Foreground is used in many types of photography and is a great tool to give a tridimensional feeling to images. Foreground interest in street photography must be used with extreme care and control in landscapes, but it can also be used in various other fields of photography.
In this post we are going to talk about the use of foreground in street photography – especially when you might use it as a tool – and when to restrain yourself from using it.
Foreground Interest In Street Photography: A Compositional Tool
Foreground can be used in street photography as a great compositional tool to show space and scale.
In many street photographs, you can create universal scenes by presenting a close-up subject in its social context by using a shallow depth of field, or present the background as a universal ambiance.
Street photography is about social interaction in many cases. And by showing it as a unique scene in a democratized context, you can create a universal feeling with your images.
Another great use of foreground interest involves contrasting the scale of a subject contrasted with the physical dimensions of other objects in the scene.
Scale is a concept that is not well covered in photography literature these days. It refers to the size perception of an object or a subject when combined in a composition with another element.
By using foreground interest, you can easily show distance (thanks to scale) in a photograph. This is perfect for storytelling, and can be used as a great street photography tool.
Sub-framing is a compositional technique that takes advantage an existing frame in the environment. The frame can be a window or an organic frame created by trees.
Foreground interest is used when the sub-framed element is closer to the camera than the rest of the image, and the technique can create a very intimate feeling.
So Why Use Foreground Interest In Street Photography?
Foreground interest can be used to enhance an image's message, to define a particular point of view or perspective, or to pinpoint your personal interest in a subject or a group of people interacting in a scene.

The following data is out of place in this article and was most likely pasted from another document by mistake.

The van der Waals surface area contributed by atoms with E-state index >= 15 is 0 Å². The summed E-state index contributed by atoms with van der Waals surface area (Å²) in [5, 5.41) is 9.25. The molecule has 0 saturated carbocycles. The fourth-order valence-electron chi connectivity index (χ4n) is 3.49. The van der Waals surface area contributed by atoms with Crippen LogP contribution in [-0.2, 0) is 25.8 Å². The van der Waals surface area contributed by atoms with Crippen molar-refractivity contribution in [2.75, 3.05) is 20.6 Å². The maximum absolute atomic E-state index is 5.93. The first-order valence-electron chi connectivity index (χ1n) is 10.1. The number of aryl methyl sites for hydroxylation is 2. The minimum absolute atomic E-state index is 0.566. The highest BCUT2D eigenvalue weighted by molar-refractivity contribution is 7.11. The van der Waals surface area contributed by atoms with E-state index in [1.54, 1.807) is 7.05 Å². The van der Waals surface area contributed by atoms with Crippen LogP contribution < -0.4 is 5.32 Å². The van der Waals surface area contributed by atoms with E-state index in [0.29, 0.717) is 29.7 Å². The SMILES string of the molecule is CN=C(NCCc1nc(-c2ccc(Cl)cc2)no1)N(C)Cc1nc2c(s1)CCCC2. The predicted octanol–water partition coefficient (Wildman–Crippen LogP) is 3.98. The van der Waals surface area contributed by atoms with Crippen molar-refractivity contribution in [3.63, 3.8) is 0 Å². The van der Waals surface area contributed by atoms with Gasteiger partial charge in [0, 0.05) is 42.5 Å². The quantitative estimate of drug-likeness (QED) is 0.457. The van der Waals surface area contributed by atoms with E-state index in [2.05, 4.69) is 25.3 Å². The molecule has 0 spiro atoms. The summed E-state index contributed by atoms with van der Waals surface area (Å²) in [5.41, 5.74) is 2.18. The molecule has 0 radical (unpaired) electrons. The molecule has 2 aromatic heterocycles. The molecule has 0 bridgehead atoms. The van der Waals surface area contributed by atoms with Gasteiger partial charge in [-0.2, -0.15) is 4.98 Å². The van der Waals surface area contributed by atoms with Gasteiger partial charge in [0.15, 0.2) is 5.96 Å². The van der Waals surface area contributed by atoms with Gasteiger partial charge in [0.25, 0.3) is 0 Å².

When Is Foreground Interest Not Needed?
When You Want To Show Context In Your Photograph
Foreground interest is not always necessary. In street photography, there is a vast richness of context can be captured to tell a better story. Remember: you’re not only looking for portraits but for meaningful stories and contexts too.
Therefore, other elements surrounding a subject – ones that help tell the subject’s story – may be needed in the image. This doesn't mean necessarily that you’ll end up with two-dimensional images, but with the right focus and aperture setting the total context will reflect the complete message.
Use It When Keeping Distance
Street photography is more likely to occur with wide-angle lenses and walking instead of zooming. Of course, this is not a standard. I think street photography is a less-standard photography niche, but when you’re doing it, it is very useful to have small, unobtrusive gear with wide-angle optics.
Whichever option you love the most, you have to keep in mind that when framing a scene with rich context, especially when there is some distance between you and the subject, there is no need for foreground interest.
Foreground Interest In Street Photography Will Also Help You With…
One of the most iconic elements for which early photography is remembered is its ability to convey a richer sense of tridimensionality than painting (which started showing tridimensionality as it was meant to be in the sixteenth and seventeenth century).
Spatial interest is achieved when a close object is contrasted with the large space behind it. It can be enhanced with lines, so the reading of the photograph has a richer visual path.
Enhancing The Subject’s Importance
When you apply foreground interest, all the immediate attention will be drawn to the subject in focus at the closer distance within the whole focal scope of the picture.
By using foreground interest, you'll help the main subject appear as the protagonist, or at least the main focus of interest, in the picture.
Which Is The Best Way For Getting Rich Spatiality?
Hyper-focal distance is a term that may seem complex, but it’s not. I'll try to explain it the simplest way I can, and you'll see its important application in foreground and beyond.
The hyper-focal distance is the closest distance between the front element of a lens and the closest in-focus object when the camera is focused at infinity. Each lens has a different hyper-focal distance.
For me, one of the best examples of everything I mention above is Josef Koudelka's photo of the Invasion of Prague in 1968. The image is simple but extremely powerful.
Josef Koudelka is a talented photographer born in Moravia inside the region previously known as Czechoslovakia (today, the Czech Republic).
He is best known for his street photography and social documentary. He took this image at the exact moment when Prague was invaded by the Warsaw Pact military forces.
The watch is evidence of the moment when this occurred, and the lone streets behind this foreground object give us an idea of the general feeling of the streets in the city, setting the stage for what was about to happen.
We have an exclusive Guide to Composition for understanding how you can use it to improve your photography. Written by expert photographer and author Kent DuFault, this guide will certainly ensure you're photography is on track – no matter what style or genre.
- Leading Lines as a Compositional Tool for Better Photographs by Jason Row
- Be Shallow – A Guide to Wide Aperture Photography by Jason Row
- Use Your Social Skills For Intimate Photographs by Federico Alegria